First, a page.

The End of the Road

Sep 28, 2011, 10:00
AHO, Oslo

This open, one-day symposium celebrates the end of the Routes, Roads and Landscape project. Antoine Picon, Professor, Harvard University and Hans Dienel, Professor, TU Berlin will lecture on roads, landscapes, and their entanglement in each. Researchers from the Routes, Roads and Landscape project also present their studies.

PROGRAM

10.00   Welcome, Mari Hvatum, Oslo School of Architecture

10.15   Antoine Picon, Harvard University: “Roads and Landscape: The Narrative Dimension”

11.00   Coffee break

11.15   Mari Hvattum, Oslo School of Architecture: “Routes, Roads and Landscapes”

1.45   Movements through the Landscape: Presentations by Routes researchers Brita Brenna, Torild Gjesvik, Marie-Theres Fojuth, Kristina Skåden

Questions and discussion

12.30 Lunch

13.30   Sverker Sörlin, KTH Stockholm: “Roadside Art(iculations): Highways and the Branding of Landscapes”

14.15    Speed, Flow and Sight: Routes. Presentations by Routes researchers Even Smith Wergeland, Beate Elvebakk, Janike Kampevold Larsen, Lars Frers

14.45    Coffee break

15.00    Hans-Liudger Dienel, TU Berlin: “The Art of the Long View”

Questions and discussion

16.00     End

 

ABOUT THE SPEAKERS:

Antoine Picon is a historian of technology and professor at Harvard University. Trained as an engineer, architect, and historian, Picon works on the history of architectural and urban technologies from the eighteenth century to the present. His French Architects and Engineers in the Age of Enlightenment (1988; English translation, 1992) is a synthetic study of the disciplinary “deep structures” of architecture, garden design, and engineering in the eighteenth century, and their transformations as new issues of territorial management and infrastructure-systems planning were confronted. Whereas Claude Perrault (1613-1688) ou la Curiosité d’un classique (1988) traces the origin of these changes at the end of the seventeenth century, L’Invention de l’Ingénieur Moderne, L’Ecole des Ponts et Chaussées 1747-1851 (1992) envisages their full development from the mid-eighteenth century to the 1850s. Picon has also worked on the relations between society, technology and utopia. This is in particular the theme of Les Saint-Simoniens: Raison, Imaginaire, et Utopie (2002), a detailed study of the Saint-Simonian movement that played a seminal role in the emergence of industrial modernity. Picon’s most recent book, Digital Culture in Architecture: An Introduction for the Design Profession (2010) offers a comprehensive overview and discussion of the changes brought by the computer to the theory and practice of architecture.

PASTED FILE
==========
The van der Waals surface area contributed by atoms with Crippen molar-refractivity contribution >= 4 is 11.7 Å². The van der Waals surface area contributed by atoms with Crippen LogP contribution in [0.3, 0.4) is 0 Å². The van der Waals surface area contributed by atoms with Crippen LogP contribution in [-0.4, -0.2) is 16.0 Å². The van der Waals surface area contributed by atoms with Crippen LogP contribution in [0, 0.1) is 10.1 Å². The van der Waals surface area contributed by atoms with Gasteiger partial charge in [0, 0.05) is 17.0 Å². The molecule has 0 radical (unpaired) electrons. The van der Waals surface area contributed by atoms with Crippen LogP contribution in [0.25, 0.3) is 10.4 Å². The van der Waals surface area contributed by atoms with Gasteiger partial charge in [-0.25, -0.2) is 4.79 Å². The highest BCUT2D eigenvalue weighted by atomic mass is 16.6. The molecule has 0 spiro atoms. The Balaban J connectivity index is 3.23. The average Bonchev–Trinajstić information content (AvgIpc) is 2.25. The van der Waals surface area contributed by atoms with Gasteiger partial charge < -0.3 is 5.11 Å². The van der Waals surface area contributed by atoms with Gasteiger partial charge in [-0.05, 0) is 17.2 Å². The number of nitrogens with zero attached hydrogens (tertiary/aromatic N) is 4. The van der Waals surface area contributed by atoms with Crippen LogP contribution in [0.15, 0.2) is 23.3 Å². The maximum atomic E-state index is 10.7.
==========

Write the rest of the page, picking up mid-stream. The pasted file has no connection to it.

Sverker Sörlin is an intellectual historian and professor of environmental history at the Royal Institute of Technology in Stockholm. He has published extensively on issues such as nationalism, history of science, and environmental history. Of particular interest to the Routes project is his work on the modern concept of nature, such as Naturkontraktet: Om naturumgängets idéhistoria (1991) and Friluftshistoria – Från “härdande friluftslif” till ekoturism och miljöpedagogik, w/Klas Sandell 2000/ 2008). Sörlin has also published significant works on 18th century scientific expeditions, such as the book Linné och hans apostlar, (w/ Otto Fagerstedt, 2004) as well as Narrating the Arctic: A Cultural History of Nordic Scientific Practices, w/Michael T. Bravo, 2002).

Hans Liudger Dienel is a historian, specializing in the history of technology and infrastructure. Dienel is professor at the Technische Universität Berlin, leading Zentrum Technik und Gesellschaft. His publications includeHerrschaft über die Natur? Das Naturverständnis deutscher Ingenieure 1871–1914  (1992), Der Optimismus der Ingenieure. Triumph der Technik in der Krise der Moderne um 1900 (1998), Stadt und Verkehr. Informationen zur Modernen Stadtgeschichte (2006), among many other books and articles. Professor Dienel leads the research network T2M, The International Association for the History of Transport, Traffic and Mobility(http://t2m.org/)

 

 
 

Originally posted May 17, 2010. Latest revision May 27, 2014.

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